Canada's Parkdale—High Park (Ward 14) city council candidates speak

From Wikinews, the free news source you can write!
Jump to: navigation, search
Toronto municipal election, 2006


Etobicoke North (Ward 1)
Etobicoke Centre (Ward 3, 4)
Etobicoke—Lakeshore (Ward 5)
York West (Ward 7, 8)
Parkdale—High Park (Ward 13, 14)
Eglinton—Lawrence (Ward 16)
Davenport (Ward 17, 18)
Trinity—Spadina (Ward 19, 20)
St. Paul’s West (Ward 21)
Don Valley West (Ward 25, 26)
Toronto—Danforth (Ward 29, 30)
Beaches—East York (Ward 32)
Don Valley East (Ward 33)
Scarborough—Agincourt (Ward 39, 40)
Scarborough East (Ward 43, 44)
Toronto from space

Toronto from space.

To write, edit, start or view other Canada articles, see the Canada Portal
Wikinews
This exclusive interview features first-hand journalism by a Wikinews reporter. See the collaboration page for more details.

Monday, October 30, 2006

On November 13, Torontoians will be heading to the polls to vote for their ward's councillor and for mayor. Among Toronto's ridings is Parkdale—High Park (Ward 14). One candidate responded to Wikinews' requests for an interview. This ward's candidates include Beverly Bernardo, John Colautti, Tom Freeman, David Hanna, Barry Hubick, Walter Jarsky, Ted Lojko, Gord Perks, Anthony Quinn, Rowena Santos, Dilorece South, Jimmy Talpa, Matthew Vezina, and David White.

For more information on the election, read Toronto municipal election, 2006.

Anthony Quinn

38-year-old Anthony Quinn is a currently associate producer for Moses Znaimer, at his independent production company. For seven years, Quinn served as Executive Assistant to Citytv co-founder and CEO Znaimer at Citytv.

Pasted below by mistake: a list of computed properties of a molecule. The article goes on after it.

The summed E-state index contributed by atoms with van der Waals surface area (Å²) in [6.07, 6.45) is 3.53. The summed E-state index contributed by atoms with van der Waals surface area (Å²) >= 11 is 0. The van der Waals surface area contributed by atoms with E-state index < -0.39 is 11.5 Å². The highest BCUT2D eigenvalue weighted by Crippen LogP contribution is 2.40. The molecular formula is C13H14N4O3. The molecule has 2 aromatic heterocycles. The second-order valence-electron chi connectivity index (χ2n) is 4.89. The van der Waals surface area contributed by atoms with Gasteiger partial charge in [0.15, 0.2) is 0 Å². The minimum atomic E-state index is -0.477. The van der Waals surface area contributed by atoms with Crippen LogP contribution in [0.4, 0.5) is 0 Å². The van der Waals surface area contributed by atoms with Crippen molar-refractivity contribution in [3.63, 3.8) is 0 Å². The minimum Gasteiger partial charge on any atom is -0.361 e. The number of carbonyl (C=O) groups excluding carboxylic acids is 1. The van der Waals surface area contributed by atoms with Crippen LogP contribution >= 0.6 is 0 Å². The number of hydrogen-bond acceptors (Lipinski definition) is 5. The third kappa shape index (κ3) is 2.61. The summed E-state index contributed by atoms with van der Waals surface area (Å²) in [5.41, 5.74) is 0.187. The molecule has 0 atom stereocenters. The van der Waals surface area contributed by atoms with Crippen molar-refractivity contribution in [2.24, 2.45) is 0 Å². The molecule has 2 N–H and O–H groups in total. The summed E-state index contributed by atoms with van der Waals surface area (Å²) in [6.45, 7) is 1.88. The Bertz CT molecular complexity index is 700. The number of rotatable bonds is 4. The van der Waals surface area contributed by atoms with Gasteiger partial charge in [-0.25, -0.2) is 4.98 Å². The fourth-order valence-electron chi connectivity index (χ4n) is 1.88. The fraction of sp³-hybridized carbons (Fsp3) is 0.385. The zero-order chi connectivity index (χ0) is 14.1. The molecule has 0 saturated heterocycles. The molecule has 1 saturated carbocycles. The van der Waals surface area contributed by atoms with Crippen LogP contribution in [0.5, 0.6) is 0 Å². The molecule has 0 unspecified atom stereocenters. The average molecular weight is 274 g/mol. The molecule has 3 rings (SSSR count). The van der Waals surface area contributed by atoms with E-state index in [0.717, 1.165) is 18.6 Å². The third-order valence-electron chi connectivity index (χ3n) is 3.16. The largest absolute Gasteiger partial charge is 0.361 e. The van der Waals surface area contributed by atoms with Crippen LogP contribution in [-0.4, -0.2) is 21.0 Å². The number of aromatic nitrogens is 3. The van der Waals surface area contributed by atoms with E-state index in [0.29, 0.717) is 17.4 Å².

Q: Describe the three most important issues in your campaign.

A: I'll break the three issues down by Ward, City and Philosophy.
The most important issue in Ward 14 is the prevalence of drug dealers, pimps and petty criminals on our streets; directly related to the low number of police available and the erroneous view that the status quo is ok and it's all just a part of living in Parkdale. My priority for Ward 14 is to increase the number of police on the street, who'll then have the manpower to get that criminal element out of the shadows of lower Parkdale, and revitalize the neighbourhood with the return of commerce and family friendly passage.
The most important issue in our City is the cold reception that the business community has received from Council and the resulting flight of businesses from Toronto and the ensuing erosion of the tax base. While Business is turning it's back on Toronto, a left-leaning City Council has continued on its irresponsible tax and spend mission.
The most important philosophical issue in this election is the infiltration of partisan politics and agenda driven decision-making being the rule and not the exception in Council chambers. While it is important to know the ideology of your elected representative, the needs and wants of Ward residents may not always mesh with the will of a political party and a Councillor then becomes handcuffed to the partisan political agenda, and is no longer a true "representative" of the resident, but only of the Party. Partisanship gets in the way of creative problem solving and consensus building. City issues do not stop at the arbitrary Ward boundaries and we need a Councillor who can work with others at City Hall and solve problems outside of political affiliations to get things done.